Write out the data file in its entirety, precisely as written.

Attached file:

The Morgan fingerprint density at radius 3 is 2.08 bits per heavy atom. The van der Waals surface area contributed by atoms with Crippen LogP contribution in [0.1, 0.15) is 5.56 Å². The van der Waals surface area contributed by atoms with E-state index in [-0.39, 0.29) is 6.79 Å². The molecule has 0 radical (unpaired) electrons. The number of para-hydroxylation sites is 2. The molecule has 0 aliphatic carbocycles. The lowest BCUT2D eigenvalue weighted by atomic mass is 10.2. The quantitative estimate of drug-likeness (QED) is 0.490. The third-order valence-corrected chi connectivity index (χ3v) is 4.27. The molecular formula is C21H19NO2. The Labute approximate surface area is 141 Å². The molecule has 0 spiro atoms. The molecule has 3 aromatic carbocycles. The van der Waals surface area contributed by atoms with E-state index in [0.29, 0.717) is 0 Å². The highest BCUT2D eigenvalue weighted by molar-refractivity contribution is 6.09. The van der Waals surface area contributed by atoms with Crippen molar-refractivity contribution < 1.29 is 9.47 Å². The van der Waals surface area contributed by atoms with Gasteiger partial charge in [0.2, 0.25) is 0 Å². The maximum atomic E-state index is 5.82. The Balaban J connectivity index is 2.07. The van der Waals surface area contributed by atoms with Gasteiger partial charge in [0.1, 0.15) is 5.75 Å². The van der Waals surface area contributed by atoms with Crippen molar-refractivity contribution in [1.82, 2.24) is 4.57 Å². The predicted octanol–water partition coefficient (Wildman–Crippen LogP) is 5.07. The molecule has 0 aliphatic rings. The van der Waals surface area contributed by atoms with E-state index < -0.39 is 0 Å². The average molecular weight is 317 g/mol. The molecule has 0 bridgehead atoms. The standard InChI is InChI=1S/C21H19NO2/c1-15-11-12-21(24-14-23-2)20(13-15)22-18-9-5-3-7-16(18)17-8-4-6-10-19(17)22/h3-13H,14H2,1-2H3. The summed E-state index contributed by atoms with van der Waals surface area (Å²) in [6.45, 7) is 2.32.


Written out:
The Morgan fingerprint density at radius 3 is 2.08 bits per heavy atom. The van der Waals surface area contributed by atoms with Crippen LogP contribution in [0.1, 0.15) is 5.56 Å². The van der Waals surface area contributed by atoms with E-state index in [-0.39, 0.29) is 6.79 Å². The molecule has 0 radical (unpaired) electrons. The number of para-hydroxylation sites is 2. The molecule has 0 aliphatic carbocycles. The lowest BCUT2D eigenvalue weighted by atomic mass is 10.2. The quantitative estimate of drug-likeness (QED) is 0.490. The third-order valence-corrected chi connectivity index (χ3v) is 4.27. The molecular formula is C21H19NO2. The Labute approximate surface area is 141 Å². The molecule has 0 spiro atoms. The molecule has 3 aromatic carbocycles. The van der Waals surface area contributed by atoms with E-state index in [0.29, 0.717) is 0 Å². The highest BCUT2D eigenvalue weighted by molar-refractivity contribution is 6.09. The van der Waals surface area contributed by atoms with Crippen molar-refractivity contribution < 1.29 is 9.47 Å². The van der Waals surface area contributed by atoms with Gasteiger partial charge in [0.2, 0.25) is 0 Å². The maximum atomic E-state index is 5.82. The Balaban J connectivity index is 2.07. The van der Waals surface area contributed by atoms with Gasteiger partial charge in [0.1, 0.15) is 5.75 Å². The van der Waals surface area contributed by atoms with Crippen molar-refractivity contribution in [1.82, 2.24) is 4.57 Å². The predicted octanol–water partition coefficient (Wildman–Crippen LogP) is 5.07. The molecule has 0 aliphatic rings. The van der Waals surface area contributed by atoms with E-state index < -0.39 is 0 Å². The average molecular weight is 317 g/mol. The molecule has 0 bridgehead atoms. The standard InChI is InChI=1S/C21H19NO2/c1-15-11-12-21(24-14-23-2)20(13-15)22-18-9-5-3-7-16(18)17-8-4-6-10-19(17)22/h3-13H,14H2,1-2H3. The summed E-state index contributed by atoms with van der Waals surface area (Å²) in [6.45, 7) is 2.32.